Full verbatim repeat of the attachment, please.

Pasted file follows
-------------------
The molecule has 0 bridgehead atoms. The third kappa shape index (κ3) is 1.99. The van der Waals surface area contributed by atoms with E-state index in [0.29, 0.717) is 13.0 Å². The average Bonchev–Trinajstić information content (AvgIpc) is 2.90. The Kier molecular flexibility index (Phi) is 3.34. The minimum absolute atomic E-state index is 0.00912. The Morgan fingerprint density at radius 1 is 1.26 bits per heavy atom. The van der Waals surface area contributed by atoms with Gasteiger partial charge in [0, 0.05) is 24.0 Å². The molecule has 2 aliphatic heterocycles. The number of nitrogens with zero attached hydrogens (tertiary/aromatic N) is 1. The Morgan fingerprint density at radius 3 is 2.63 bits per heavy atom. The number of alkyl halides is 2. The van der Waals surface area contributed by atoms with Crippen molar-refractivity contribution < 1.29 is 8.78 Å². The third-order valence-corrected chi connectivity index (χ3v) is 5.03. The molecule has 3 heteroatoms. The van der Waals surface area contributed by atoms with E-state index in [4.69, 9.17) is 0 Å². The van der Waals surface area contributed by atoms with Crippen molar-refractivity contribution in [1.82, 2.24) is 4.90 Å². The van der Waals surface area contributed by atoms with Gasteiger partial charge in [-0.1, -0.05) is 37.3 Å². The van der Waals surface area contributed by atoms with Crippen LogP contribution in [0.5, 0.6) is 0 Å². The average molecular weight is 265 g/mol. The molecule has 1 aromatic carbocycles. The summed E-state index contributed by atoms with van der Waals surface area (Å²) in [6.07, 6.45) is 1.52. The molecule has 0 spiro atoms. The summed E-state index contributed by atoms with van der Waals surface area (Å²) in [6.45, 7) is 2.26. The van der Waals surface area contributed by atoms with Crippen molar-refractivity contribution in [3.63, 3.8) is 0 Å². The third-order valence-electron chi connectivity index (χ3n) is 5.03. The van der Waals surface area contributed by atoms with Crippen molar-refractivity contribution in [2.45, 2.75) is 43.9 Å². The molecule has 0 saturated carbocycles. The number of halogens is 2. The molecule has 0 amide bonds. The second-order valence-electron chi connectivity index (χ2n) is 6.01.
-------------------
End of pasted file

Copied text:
The molecule has 0 bridgehead atoms. The third kappa shape index (κ3) is 1.99. The van der Waals surface area contributed by atoms with E-state index in [0.29, 0.717) is 13.0 Å². The average Bonchev–Trinajstić information content (AvgIpc) is 2.90. The Kier molecular flexibility index (Phi) is 3.34. The minimum absolute atomic E-state index is 0.00912. The Morgan fingerprint density at radius 1 is 1.26 bits per heavy atom. The van der Waals surface area contributed by atoms with Gasteiger partial charge in [0, 0.05) is 24.0 Å². The molecule has 2 aliphatic heterocycles. The number of nitrogens with zero attached hydrogens (tertiary/aromatic N) is 1. The Morgan fingerprint density at radius 3 is 2.63 bits per heavy atom. The number of alkyl halides is 2. The van der Waals surface area contributed by atoms with Crippen molar-refractivity contribution < 1.29 is 8.78 Å². The third-order valence-corrected chi connectivity index (χ3v) is 5.03. The molecule has 3 heteroatoms. The van der Waals surface area contributed by atoms with E-state index in [4.69, 9.17) is 0 Å². The van der Waals surface area contributed by atoms with Crippen molar-refractivity contribution in [1.82, 2.24) is 4.90 Å². The van der Waals surface area contributed by atoms with Gasteiger partial charge in [-0.1, -0.05) is 37.3 Å². The van der Waals surface area contributed by atoms with Crippen LogP contribution in [0.5, 0.6) is 0 Å². The average molecular weight is 265 g/mol. The molecule has 1 aromatic carbocycles. The summed E-state index contributed by atoms with van der Waals surface area (Å²) in [6.07, 6.45) is 1.52. The molecule has 0 spiro atoms. The summed E-state index contributed by atoms with van der Waals surface area (Å²) in [6.45, 7) is 2.26. The van der Waals surface area contributed by atoms with Crippen molar-refractivity contribution in [3.63, 3.8) is 0 Å². The third-order valence-electron chi connectivity index (χ3n) is 5.03. The van der Waals surface area contributed by atoms with Crippen molar-refractivity contribution in [2.45, 2.75) is 43.9 Å². The molecule has 0 saturated carbocycles. The number of halogens is 2. The molecule has 0 amide bonds. The second-order valence-electron chi connectivity index (χ2n) is 6.01.